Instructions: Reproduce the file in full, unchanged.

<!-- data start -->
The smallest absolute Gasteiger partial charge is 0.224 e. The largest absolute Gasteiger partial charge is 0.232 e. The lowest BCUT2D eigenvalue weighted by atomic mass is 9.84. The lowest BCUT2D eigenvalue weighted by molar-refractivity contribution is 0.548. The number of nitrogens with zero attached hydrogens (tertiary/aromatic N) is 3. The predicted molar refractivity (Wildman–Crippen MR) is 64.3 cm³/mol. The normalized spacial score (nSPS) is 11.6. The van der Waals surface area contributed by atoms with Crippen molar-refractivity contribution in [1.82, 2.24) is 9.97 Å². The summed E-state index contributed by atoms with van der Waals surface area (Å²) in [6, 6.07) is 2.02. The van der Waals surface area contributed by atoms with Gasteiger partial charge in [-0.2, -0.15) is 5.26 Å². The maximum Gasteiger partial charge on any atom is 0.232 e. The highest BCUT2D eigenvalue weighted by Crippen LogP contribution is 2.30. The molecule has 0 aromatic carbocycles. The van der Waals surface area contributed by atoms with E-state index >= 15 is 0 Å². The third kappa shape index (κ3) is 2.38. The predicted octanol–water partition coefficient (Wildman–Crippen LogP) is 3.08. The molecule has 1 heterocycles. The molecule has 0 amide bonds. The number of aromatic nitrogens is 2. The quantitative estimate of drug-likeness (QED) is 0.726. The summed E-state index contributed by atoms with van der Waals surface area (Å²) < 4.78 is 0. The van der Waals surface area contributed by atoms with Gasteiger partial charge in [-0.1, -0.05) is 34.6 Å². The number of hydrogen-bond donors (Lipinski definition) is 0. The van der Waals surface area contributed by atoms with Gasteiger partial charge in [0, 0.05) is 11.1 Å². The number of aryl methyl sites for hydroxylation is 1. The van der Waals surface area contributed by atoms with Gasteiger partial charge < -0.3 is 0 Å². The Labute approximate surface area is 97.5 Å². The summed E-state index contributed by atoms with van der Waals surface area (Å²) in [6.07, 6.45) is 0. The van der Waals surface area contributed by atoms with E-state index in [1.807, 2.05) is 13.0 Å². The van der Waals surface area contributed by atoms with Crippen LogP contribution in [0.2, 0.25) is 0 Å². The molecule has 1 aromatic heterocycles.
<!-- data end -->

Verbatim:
The smallest absolute Gasteiger partial charge is 0.224 e. The largest absolute Gasteiger partial charge is 0.232 e. The lowest BCUT2D eigenvalue weighted by atomic mass is 9.84. The lowest BCUT2D eigenvalue weighted by molar-refractivity contribution is 0.548. The number of nitrogens with zero attached hydrogens (tertiary/aromatic N) is 3. The predicted molar refractivity (Wildman–Crippen MR) is 64.3 cm³/mol. The normalized spacial score (nSPS) is 11.6. The van der Waals surface area contributed by atoms with Crippen molar-refractivity contribution in [1.82, 2.24) is 9.97 Å². The summed E-state index contributed by atoms with van der Waals surface area (Å²) in [6, 6.07) is 2.02. The van der Waals surface area contributed by atoms with Gasteiger partial charge in [-0.2, -0.15) is 5.26 Å². The maximum Gasteiger partial charge on any atom is 0.232 e. The highest BCUT2D eigenvalue weighted by Crippen LogP contribution is 2.30. The molecule has 0 aromatic carbocycles. The van der Waals surface area contributed by atoms with E-state index >= 15 is 0 Å². The third kappa shape index (κ3) is 2.38. The predicted octanol–water partition coefficient (Wildman–Crippen LogP) is 3.08. The molecule has 1 heterocycles. The molecule has 0 amide bonds. The number of aromatic nitrogens is 2. The quantitative estimate of drug-likeness (QED) is 0.726. The summed E-state index contributed by atoms with van der Waals surface area (Å²) < 4.78 is 0. The van der Waals surface area contributed by atoms with Gasteiger partial charge in [-0.1, -0.05) is 34.6 Å². The number of hydrogen-bond donors (Lipinski definition) is 0. The van der Waals surface area contributed by atoms with Gasteiger partial charge in [0, 0.05) is 11.1 Å². The number of aryl methyl sites for hydroxylation is 1. The van der Waals surface area contributed by atoms with Gasteiger partial charge < -0.3 is 0 Å². The Labute approximate surface area is 97.5 Å². The summed E-state index contributed by atoms with van der Waals surface area (Å²) in [6.07, 6.45) is 0. The van der Waals surface area contributed by atoms with E-state index in [1.807, 2.05) is 13.0 Å². The van der Waals surface area contributed by atoms with Crippen LogP contribution in [0.2, 0.25) is 0 Å². The molecule has 1 aromatic heterocycles.